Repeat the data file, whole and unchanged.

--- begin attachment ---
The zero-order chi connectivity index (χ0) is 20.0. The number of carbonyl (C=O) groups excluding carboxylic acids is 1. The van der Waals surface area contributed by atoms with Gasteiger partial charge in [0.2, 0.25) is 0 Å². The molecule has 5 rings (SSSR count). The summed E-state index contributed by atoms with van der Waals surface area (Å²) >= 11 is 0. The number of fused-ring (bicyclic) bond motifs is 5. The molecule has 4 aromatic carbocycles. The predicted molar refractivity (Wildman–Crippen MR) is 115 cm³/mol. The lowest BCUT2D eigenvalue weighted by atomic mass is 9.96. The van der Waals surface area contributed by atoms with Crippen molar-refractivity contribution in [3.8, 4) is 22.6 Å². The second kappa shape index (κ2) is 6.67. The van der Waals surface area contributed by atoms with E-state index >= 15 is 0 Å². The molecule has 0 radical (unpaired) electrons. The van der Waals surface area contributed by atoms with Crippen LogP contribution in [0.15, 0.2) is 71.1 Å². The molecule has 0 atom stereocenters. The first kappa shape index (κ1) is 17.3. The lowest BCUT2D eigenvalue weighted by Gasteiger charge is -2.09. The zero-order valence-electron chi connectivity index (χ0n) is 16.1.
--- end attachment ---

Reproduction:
The zero-order chi connectivity index (χ0) is 20.0. The number of carbonyl (C=O) groups excluding carboxylic acids is 1. The van der Waals surface area contributed by atoms with Gasteiger partial charge in [0.2, 0.25) is 0 Å². The molecule has 5 rings (SSSR count). The summed E-state index contributed by atoms with van der Waals surface area (Å²) >= 11 is 0. The number of fused-ring (bicyclic) bond motifs is 5. The molecule has 4 aromatic carbocycles. The predicted molar refractivity (Wildman–Crippen MR) is 115 cm³/mol. The lowest BCUT2D eigenvalue weighted by atomic mass is 9.96. The van der Waals surface area contributed by atoms with Crippen molar-refractivity contribution in [3.8, 4) is 22.6 Å². The second kappa shape index (κ2) is 6.67. The van der Waals surface area contributed by atoms with E-state index >= 15 is 0 Å². The molecule has 0 radical (unpaired) electrons. The van der Waals surface area contributed by atoms with Crippen LogP contribution in [0.15, 0.2) is 71.1 Å². The molecule has 0 atom stereocenters. The first kappa shape index (κ1) is 17.3. The lowest BCUT2D eigenvalue weighted by Gasteiger charge is -2.09. The zero-order valence-electron chi connectivity index (χ0n) is 16.1.